New Ways of Loving – staying open to WOW

New Ways of Loving… growing up as we and our parents age ~ ~ what an awesome chapter, putting the mega wise into Jewish Wisdom for Growing Older.  As always, Rabbi Friedman’s words are in italics, mine are standard. Oh, and there’s a baker’s dozen of favorite passages & snippets, not the usual ten – could have been even more!


Great opening to an awesome chapter in Jewish Wisdom for Growing Older!  And Rabbi Freidman jumps right in, sharing her visiting mother asking her astonished daughter if Dayle had anything she wanted to ask about the family.  All topics were on the table. “Mom listens.  She is not defensive.  She does not argue.  She does not apologize either.  She just receives and acknowledges.  –  –  Rabbi Friedman was stunned by her mother’s offer because it was so outside their previous experience with each other.  My own mother seriously opened up in her final few years –Whoever is ME is changing so fast it is hard to keep up at times. It feels like more is bubbling up to the surface than ever before — well, since I fell in love, married and became a mom for the first time. As I write this in July, we are even thinking about putting together my very own web site, which seems … well, I do not know what it seems, but it does. Talk about “the times today are a-changing” — I would not have dreamt that I would set foot anywhere near a meeting of people considering the role of women within the General Church, but there I was on July 8, feeling right at home, sitting front and center, and enjoying it immensely.”

Rabbi Friedman could have freaked at her mother’s offer.  A lot of people would have or even lashed out.  Peter did, when Mom offered to open up – “I needed you to do this years ago” was his response.  My mother changed after 87 years of simply not seeing me – trust me, if anyone had cause to say “too late” it was me, but I chose celebration over inflicting retribution.

Bravo to Rabbi Friedman for keeping her heart open, for matching her response to her mother’s offer – “I plunge in, mostly telling, not asking, giving voice to hurts I’ve carried for decades…” – rather than shutting her down.  She kept an open heart that welcomed wonders she never thought were possible.


The encounter made Dayle wonder – what happens to relationships between parents and children as we both age?  One consequence of expanded life spans is extended years of relating to parents in mid-life and beyond.  – – It made a difference, being able to interact with Mom in my middle middle age, as she inched toward & into her nineties.  We both saw life differently than ten years earlier -and- we’d experienced things that didn’t happen until that wrinkle in time.  At 87, Mom was embraced thinking about personal growth – through Stephen Covey & Nathaniel Branden & Marianne Williamson et al.  At ninety, the two of us were part of the Women’s Retreat at Tonche – Mim was, too.  That same year, Still Here came out & the two of us read it – together. Mom couldn’t have made the same leaps she took in her late 80s any earlier, because the triggers that fueled her leap didn’t yet exist.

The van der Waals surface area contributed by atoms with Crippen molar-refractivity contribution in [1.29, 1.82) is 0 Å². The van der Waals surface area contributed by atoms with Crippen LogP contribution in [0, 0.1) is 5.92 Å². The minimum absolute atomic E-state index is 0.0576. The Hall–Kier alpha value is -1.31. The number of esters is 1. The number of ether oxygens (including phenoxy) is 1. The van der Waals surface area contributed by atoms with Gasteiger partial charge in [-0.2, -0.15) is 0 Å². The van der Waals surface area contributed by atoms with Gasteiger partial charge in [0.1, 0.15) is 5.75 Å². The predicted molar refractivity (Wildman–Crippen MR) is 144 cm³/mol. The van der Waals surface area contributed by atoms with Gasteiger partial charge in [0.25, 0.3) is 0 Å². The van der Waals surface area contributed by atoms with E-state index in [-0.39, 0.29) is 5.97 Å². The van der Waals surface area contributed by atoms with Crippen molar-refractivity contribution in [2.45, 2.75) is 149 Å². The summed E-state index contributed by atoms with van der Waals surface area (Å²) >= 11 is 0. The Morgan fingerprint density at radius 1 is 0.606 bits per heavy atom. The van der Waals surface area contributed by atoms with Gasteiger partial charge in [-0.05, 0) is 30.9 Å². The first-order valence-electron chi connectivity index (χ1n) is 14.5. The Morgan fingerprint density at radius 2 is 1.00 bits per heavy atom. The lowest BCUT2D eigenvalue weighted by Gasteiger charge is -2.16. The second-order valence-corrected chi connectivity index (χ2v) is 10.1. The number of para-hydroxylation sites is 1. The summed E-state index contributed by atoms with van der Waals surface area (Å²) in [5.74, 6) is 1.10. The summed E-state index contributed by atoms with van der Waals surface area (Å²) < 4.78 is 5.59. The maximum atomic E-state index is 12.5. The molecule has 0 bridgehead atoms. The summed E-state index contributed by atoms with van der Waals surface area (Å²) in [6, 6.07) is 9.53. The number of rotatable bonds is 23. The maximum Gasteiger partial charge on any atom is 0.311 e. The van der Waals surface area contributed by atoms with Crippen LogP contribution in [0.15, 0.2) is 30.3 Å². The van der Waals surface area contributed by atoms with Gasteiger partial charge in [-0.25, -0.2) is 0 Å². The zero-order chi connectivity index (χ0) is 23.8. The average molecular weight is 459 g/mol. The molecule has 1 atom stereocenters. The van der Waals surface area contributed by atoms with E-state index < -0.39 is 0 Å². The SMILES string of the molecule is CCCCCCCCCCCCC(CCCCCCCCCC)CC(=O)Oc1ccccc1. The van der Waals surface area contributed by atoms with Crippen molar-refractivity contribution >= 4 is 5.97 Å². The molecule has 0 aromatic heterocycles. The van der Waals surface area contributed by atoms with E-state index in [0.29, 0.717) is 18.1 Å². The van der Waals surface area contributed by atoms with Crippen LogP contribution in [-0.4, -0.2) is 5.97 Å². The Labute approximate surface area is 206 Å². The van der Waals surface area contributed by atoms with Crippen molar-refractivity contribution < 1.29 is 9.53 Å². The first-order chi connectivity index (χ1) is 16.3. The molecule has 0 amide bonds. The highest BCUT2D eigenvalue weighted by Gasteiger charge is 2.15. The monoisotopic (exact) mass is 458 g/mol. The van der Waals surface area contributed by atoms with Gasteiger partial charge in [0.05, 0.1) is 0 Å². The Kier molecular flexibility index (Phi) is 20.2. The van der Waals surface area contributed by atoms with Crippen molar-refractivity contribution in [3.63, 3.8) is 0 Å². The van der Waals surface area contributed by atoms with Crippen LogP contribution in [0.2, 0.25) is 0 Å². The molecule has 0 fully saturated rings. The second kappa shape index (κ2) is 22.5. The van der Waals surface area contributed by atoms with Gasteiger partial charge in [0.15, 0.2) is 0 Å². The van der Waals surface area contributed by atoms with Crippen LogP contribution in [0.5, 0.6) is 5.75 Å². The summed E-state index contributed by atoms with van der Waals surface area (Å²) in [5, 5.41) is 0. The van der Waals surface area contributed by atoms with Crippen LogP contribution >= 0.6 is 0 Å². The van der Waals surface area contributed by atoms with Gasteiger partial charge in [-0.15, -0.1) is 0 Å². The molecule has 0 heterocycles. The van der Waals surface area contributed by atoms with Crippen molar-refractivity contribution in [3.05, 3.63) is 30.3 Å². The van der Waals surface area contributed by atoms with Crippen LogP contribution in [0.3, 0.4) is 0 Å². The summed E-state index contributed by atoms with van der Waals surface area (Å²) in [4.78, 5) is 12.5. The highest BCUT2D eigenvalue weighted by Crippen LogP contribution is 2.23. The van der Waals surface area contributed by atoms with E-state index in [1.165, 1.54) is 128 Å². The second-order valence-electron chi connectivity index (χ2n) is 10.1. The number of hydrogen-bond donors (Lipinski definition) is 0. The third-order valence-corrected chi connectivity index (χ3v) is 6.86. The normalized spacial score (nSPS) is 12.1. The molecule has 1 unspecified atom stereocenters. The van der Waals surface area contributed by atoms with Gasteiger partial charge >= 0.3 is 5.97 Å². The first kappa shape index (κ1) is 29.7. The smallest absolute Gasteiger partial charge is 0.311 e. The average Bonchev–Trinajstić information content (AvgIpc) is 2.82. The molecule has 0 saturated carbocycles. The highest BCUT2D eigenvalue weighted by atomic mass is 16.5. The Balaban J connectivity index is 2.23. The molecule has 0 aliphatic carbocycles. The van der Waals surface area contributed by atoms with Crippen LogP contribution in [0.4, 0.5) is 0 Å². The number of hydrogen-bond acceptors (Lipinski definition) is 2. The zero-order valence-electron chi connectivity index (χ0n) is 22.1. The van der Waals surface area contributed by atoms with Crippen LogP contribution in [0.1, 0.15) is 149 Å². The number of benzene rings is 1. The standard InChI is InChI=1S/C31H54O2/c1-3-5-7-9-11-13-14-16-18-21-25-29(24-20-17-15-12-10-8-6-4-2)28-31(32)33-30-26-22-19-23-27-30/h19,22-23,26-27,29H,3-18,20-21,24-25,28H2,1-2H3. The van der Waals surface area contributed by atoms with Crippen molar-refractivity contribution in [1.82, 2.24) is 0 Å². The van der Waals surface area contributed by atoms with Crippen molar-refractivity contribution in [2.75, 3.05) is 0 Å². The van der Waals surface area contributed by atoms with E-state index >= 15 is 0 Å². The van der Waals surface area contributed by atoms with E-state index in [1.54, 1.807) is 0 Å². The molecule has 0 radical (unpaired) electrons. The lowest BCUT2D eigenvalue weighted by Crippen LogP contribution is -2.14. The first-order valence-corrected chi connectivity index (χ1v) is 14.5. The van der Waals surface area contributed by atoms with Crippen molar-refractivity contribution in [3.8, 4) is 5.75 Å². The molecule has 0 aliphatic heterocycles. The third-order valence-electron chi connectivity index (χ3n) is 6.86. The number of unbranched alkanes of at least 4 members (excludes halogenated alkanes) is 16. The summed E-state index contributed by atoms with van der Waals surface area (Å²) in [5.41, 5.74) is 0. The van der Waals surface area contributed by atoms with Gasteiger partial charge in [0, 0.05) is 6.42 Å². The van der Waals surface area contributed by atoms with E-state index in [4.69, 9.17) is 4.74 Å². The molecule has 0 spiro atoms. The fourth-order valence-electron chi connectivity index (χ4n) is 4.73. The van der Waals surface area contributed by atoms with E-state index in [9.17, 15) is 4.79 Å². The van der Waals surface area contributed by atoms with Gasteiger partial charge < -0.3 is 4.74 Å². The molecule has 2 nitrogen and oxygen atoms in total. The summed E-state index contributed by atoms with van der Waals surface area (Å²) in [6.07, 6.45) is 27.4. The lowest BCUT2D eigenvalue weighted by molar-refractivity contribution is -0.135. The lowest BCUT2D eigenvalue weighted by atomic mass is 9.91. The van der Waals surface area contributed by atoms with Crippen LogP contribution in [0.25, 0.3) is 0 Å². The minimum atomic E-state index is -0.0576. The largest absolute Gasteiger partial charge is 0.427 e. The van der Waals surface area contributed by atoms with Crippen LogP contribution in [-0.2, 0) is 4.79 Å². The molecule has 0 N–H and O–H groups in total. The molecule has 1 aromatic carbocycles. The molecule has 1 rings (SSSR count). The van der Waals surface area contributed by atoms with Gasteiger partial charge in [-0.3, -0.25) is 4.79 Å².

While hundreds of volumes have been written about the demands and difficulties of caring for aging parents, relatively little attention has been paid to the developmental opportunities and challenges of the bond between aging parents and children outside of that dimension. – – see above


Clinical social worker Vivian Greenberg suggests that relationships between adult children and their aging parents “can produce a balm powerful enough to heal generational wounds.”  This “bonus” time can offer an opportunity for transformation.  – – As incredible as it would have seemed five years earlier, by the time Mom slipped from us in 09/01, the two of us had identified the core issues that raised a ruckus between us & had taken steps to address them.  At the same time, my siblings had cut off close connections to Mom, in part, I think, because the evolved person was so different from the Mom they knew & distrusted the transformation that others applauded.  Mom grieved that they kept their distance,  yet took comfort in making attempts to reach out & draw in, intentionally/mindfully using her memorial celebration as a final connection.


Indications of our parents’ aging “are intimations not just of fragility, but also mortality.  We start to grasp, and not just in an intellectual way, that our parents will not be here forever.  – – It’s a shock to realize after the last parent is gone that WE are the grandparent generation.


We bring our histories with us into this new stage of life, including conflicts, tensions, and expectations. … As we and they face change or crisis, old, negative patterns may surface, as Vivian Greenberg suggests, “like tire tracks that have been driven on over & over again, with deeply rutted patterns and details of every tread etched in sharp relief.” – – Both Mom & I saw  those deeply rutted tracks & took different routes.  My sibs stuck to what the familiar, however rutted.